Edited by Raymond Cooper and Jeffrey John Deakin
Section I Introduction
Section II Eastern Asia
Mongolia1. Medicinal Plants of Mongolia7Narantuya Samdan and Odonchimeg Batsukh
China 2. Medicinal Plants of China Focusing on Tibet and Surrounding Regions49Jiangqun Jin, Chunlin Long, and Edward J. Kennelly
Section III Central and Southern Asia
India3. Medicinal Plants of the Trans-Himalaya73Ajay Sharma, Garima Bhardwaj, Pushpender Bhardwaj, and Damanjit Singh Cannoo
Kazakhstan, Kyrgyzstan, Tajikistan, Turkmenistan, and Uzbekistan4. Medicinal Plants of Central Asia105Farukh S. Sharopov and William N. Setzer
Kazakhstan, Kyrgyzstan, Tajikistan, Turkmenistan, and Uzbekistan 5. Melons of Central Asia133Ravza F. Mavlyanova, Sasha W. Eisenman, and David E. Zaurov
Kazakhstan, Kyrgyzstan, Tajikistan, Turkmenistan, and Uzbekistan 6. Resources along the Silk Road in Central Asia: Lagochilus inebrians Bunge (Turkestan Mint) and Medicago sativa L. (Alfalfa)153Oimahmad Rahmonov, David E. Zaurov, Buston S. Islamov, and Sasha W. Eisenman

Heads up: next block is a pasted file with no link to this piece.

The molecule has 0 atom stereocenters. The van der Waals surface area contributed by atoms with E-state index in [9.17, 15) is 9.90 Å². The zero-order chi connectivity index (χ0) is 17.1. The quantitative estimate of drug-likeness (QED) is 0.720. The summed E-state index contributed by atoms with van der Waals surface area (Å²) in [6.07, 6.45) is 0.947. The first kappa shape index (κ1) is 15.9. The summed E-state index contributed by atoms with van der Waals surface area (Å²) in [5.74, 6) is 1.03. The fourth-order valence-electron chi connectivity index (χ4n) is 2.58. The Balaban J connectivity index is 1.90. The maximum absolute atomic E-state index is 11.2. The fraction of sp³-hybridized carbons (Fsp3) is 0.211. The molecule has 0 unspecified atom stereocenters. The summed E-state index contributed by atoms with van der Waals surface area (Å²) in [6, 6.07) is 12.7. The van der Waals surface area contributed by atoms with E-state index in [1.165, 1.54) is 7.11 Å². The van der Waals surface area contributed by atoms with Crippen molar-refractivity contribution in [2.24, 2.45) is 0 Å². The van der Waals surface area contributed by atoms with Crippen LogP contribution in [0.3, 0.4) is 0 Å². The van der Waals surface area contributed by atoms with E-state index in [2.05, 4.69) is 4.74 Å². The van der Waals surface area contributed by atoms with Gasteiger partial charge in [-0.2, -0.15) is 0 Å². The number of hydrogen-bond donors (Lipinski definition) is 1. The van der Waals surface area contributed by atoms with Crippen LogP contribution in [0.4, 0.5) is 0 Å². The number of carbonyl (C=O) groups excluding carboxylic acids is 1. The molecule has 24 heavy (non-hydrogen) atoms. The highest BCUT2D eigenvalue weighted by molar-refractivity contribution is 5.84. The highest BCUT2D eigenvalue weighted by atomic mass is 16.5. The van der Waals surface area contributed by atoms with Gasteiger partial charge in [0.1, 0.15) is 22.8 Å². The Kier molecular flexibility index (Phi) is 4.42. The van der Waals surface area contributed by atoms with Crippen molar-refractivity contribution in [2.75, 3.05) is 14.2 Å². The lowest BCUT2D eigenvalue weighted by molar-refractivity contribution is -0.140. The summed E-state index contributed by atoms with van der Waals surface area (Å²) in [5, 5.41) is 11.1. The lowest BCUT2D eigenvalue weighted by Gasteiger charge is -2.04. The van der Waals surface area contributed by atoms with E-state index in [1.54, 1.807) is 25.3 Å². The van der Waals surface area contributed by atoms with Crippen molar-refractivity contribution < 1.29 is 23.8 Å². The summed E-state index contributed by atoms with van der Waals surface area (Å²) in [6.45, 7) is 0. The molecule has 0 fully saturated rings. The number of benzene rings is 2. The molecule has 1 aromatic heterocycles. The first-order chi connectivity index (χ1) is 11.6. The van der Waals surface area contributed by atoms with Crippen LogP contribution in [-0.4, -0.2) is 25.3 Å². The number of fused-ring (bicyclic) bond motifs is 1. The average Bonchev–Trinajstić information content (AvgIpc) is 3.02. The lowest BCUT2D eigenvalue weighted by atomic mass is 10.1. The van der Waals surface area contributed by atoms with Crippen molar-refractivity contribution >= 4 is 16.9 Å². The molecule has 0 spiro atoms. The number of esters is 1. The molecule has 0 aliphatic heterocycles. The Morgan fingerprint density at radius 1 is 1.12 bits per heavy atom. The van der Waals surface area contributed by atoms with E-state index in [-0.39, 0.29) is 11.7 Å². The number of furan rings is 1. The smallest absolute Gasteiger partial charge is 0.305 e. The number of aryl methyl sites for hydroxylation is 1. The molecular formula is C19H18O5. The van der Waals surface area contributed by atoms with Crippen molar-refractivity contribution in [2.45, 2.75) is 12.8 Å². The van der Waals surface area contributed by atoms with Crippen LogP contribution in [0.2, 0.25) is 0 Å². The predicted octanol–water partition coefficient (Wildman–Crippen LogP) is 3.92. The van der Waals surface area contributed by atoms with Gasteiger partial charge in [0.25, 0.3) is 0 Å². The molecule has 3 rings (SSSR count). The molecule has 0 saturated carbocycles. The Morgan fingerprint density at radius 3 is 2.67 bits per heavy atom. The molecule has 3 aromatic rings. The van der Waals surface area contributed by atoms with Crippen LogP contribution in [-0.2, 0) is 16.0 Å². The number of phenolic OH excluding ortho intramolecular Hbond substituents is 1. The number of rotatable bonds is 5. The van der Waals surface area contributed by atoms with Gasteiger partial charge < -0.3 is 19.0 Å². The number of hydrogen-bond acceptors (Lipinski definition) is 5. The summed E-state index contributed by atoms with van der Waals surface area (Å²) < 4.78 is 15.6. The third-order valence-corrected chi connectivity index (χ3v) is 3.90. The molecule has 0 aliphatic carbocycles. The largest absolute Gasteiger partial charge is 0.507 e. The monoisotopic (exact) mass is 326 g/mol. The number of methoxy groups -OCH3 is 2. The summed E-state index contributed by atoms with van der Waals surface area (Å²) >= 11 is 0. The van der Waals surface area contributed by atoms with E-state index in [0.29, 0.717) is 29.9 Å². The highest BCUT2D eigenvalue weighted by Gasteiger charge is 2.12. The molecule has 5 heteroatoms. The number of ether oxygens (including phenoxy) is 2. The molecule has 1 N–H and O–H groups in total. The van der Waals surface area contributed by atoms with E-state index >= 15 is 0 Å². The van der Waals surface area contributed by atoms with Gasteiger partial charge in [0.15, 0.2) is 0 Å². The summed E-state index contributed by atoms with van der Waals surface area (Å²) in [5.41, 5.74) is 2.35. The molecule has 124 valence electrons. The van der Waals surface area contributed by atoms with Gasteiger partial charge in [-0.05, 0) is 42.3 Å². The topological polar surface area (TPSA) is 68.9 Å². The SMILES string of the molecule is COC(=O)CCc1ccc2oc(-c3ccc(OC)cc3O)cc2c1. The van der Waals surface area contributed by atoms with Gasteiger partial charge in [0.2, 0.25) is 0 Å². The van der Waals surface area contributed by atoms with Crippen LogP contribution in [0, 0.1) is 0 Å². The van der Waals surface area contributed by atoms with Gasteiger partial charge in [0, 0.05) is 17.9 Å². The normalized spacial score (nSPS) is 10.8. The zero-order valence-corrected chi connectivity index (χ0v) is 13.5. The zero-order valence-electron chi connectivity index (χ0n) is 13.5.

Section IV Western Asia and the Middle East
Iran7. An Overview of Important Endemic Plants and Their Products in Iran171Reza E. Owfi
Iran 8. Crocus sativus and the Prized Commodity, Saffron201Jeffrey John Deakin and Raymond Cooper
Iran, Turkey, and Afghanistan9. Natural Plant Dyes of Oriental Carpets211Jeffrey John Deakin
Iraq and Syria 10. Wheat and Rice – Ancient and Modern Cereals219Raymond Cooper and Jeffrey John Deakin
Georgia 11. Ethnobotany of the Silk Road – Georgia, the Cradle of Wine229Rainer W. Bussmann, Narel Y. Paniagua Zambrana, Shalva Sikharulidze, Zaal Kikvidze, David Kikodze, David Tchelidze, and Ketevan Batsatsashvili